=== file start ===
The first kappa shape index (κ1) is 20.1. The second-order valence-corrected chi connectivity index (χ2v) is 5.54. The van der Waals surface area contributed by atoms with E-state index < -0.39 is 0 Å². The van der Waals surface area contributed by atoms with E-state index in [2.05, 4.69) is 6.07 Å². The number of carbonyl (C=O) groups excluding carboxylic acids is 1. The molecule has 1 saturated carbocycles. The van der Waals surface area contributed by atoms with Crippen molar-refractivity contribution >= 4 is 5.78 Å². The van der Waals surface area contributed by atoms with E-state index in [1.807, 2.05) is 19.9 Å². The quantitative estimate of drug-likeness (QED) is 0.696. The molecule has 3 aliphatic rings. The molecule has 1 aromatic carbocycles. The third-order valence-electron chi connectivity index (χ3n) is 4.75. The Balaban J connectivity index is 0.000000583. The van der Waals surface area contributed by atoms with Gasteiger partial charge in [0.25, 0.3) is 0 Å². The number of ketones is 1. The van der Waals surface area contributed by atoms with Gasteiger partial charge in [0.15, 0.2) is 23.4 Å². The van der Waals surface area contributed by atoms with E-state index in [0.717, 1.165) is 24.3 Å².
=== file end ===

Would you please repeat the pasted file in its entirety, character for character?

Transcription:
The first kappa shape index (κ1) is 20.1. The second-order valence-corrected chi connectivity index (χ2v) is 5.54. The van der Waals surface area contributed by atoms with E-state index < -0.39 is 0 Å². The van der Waals surface area contributed by atoms with E-state index in [2.05, 4.69) is 6.07 Å². The number of carbonyl (C=O) groups excluding carboxylic acids is 1. The molecule has 1 saturated carbocycles. The van der Waals surface area contributed by atoms with Crippen molar-refractivity contribution >= 4 is 5.78 Å². The van der Waals surface area contributed by atoms with E-state index in [1.807, 2.05) is 19.9 Å². The quantitative estimate of drug-likeness (QED) is 0.696. The molecule has 3 aliphatic rings. The molecule has 1 aromatic carbocycles. The third-order valence-electron chi connectivity index (χ3n) is 4.75. The Balaban J connectivity index is 0.000000583. The van der Waals surface area contributed by atoms with Gasteiger partial charge in [0.25, 0.3) is 0 Å². The number of ketones is 1. The van der Waals surface area contributed by atoms with Gasteiger partial charge in [0.15, 0.2) is 23.4 Å². The van der Waals surface area contributed by atoms with E-state index in [0.717, 1.165) is 24.3 Å².